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Playing Dallas Scout: What Questions Would You Ask A Prospect At The NFL Combine?

Imagine yourself sitting down across from a player at the Combine with a few minutes to try to find out if he would be a fit as a Cowboy. What would you want to try to find out?

The Underwear Olympics are almost here.
The Underwear Olympics are almost here.
Brian Spurlock-USA TODAY Sports

The NFL Combine kicks off on February 17th. The scouts and coaches are going to congregate in Indianapolis in the great meat market to try and find players worth using their valuable draft choices on. The Underwear Olympics will have us all poring over times, measurements, and hoping to find out about medical reports. But the things that can be evaluated with tape measures and stop watches are not the only thing going on.

The interview is at least as valuable a tool for evaluation as any of the other three parts. This is where representatives of the teams get to sit down and talk one on one to the prospects. It can be of great importance in deciding if this is a player to put on the team's board, since great talent can be offset by a player who has the wrong attitude or is just not sharp enough to play the game at the NFL level.

The Dallas Cowboys put a great emphasis on finding players with the right mental makeup and approach to the game. This is a key part of the RKG profile that Jason Garrett has used to build his roster. They may not always find what they are looking for, but for the most part the process has worked out.

We don't know how the Cowboys approach the interviews. We do know that the ones at the Combine are limited in time, unlike when the team has its 30 national invitees and the Dallas Days players in. And we all like to imagine what we would do if we were part of the management or coaching staff, so I thought it would be interesting to try and figure out what kinds of things the team might want to find out during their interviews. Here are some possible questions to ask, and why.

What were your responsibilities on the field in college? This is to try and see how close the player's assignments were to what he would have in the NFL. It is also a way to get an idea of the football IQ of the player.

What was your typical week of practice and preparation for a game? This is looking to find out a little about the work ethic and motivation the player has. Did he spend some extra time on film study? Was he willing to put in the hours, or is he someone who tended to rely more on his athleticism to make up for poor technique or lack of preparation? You would likely probe a little to find out if the player was content to just show up and put in the minimum, or if they have a little fire in their belly to excel.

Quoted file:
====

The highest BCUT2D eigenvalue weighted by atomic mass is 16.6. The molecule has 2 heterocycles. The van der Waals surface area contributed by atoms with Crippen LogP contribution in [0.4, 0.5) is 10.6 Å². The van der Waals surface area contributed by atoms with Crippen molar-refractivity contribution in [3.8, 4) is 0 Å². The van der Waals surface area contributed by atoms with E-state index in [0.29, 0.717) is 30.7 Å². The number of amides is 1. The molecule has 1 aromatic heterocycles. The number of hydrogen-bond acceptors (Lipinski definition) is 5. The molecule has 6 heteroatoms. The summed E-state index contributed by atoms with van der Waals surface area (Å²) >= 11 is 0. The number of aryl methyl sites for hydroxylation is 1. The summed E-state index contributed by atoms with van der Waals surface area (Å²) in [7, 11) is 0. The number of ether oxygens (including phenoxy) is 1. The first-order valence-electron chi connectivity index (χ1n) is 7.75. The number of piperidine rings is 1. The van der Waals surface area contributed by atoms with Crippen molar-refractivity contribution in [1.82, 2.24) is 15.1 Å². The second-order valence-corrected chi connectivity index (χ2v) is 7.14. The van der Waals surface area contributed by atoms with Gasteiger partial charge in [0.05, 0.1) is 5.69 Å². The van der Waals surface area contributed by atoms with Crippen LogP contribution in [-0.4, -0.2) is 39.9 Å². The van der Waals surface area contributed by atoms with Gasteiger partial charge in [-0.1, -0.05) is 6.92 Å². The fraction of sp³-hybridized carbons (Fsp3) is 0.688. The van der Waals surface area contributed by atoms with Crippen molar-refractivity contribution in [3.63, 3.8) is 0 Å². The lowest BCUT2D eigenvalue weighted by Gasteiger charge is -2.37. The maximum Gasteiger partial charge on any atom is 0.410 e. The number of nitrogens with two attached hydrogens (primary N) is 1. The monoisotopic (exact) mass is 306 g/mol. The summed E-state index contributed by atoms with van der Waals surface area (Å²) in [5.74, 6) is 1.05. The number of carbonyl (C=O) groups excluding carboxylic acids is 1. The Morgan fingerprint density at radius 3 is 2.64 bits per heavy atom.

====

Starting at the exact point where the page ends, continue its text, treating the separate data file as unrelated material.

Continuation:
Did you tend to be early or late for meetings and practice? Obviously you are looking for the level of responsibility the player exhibited. This will need to be backed up by what the scouts may be able to find out to see if the player is also being straight with you.

Can you be a contributor on special teams? This is more relevant for the players off the line of scrimmage. Since rookies often will have their most impact as teams players, you want to know if the prospect is willing to make his mark initially there. Find out what experience he had on teams in college, if any. It would be very helpful to be able to read the nonverbals here to make sure that the player is not just saying what he thinks you want to hear.

Who on the team do you look up to or want to try to emulate? Of course this is going to be affected a good bit by how closely the prospect follows the Cowboys, or perhaps even the NFL in general. If he is not really familiar with the team, that is not necessarily a mark against him if he was just someone who focused more on his opponents than the pros. But if he does have a favorite Cowboy, it is interesting to see who it is, and why.

What do you do in your off time? OK, the smart ones will probably see the trap here, but you do want to find out if partying is a big deal to the player or not. I'm not going to mention a certain Cleveland Browns player, but someone who is more famous for their drinking and the girls they pick up is not someone that you want to have high on your board.

What do you do in situation X? This is where you have something canned for each position. Again, you are trying to get a feel for the football IQ. You might ask a wide receiver what they do when the quarterback is forced out of the pocket. You want to see not only what his instincts might be, but how he was coached, to perhaps get a read for what he might need to unlearn. Coaching them out of the bad habits they might have been taught is going to have to be done for many players, given how different the college and pro games are.

How does the prospect react to coaching? Here again you would need something canned, in this case for each individual. This is where you take some flaw or weakness in the game, and tell him what you would work on with him if he was drafted. This is a pretty blatant attempt to see if he will react defensively or show some push back. You don't want players who think they don't need to improve.

That's one man's opinion on how to approach the prospects. No cute questions or real mind games, just sticking to football and what kind of player he is. During all the questions, you are of course watching demeanor and attitude. It is not going to be very in depth and you have to rely on first impressions, but you also are trying to see how the player matches up with what is on video and the information the scouts may already have gathered on them.

Are these the questions you would ask? What else might you want to know if you were sitting across from a player as part of the Cowboys' staff? Let us know in the comments.

Follow me @TomRyleBTB

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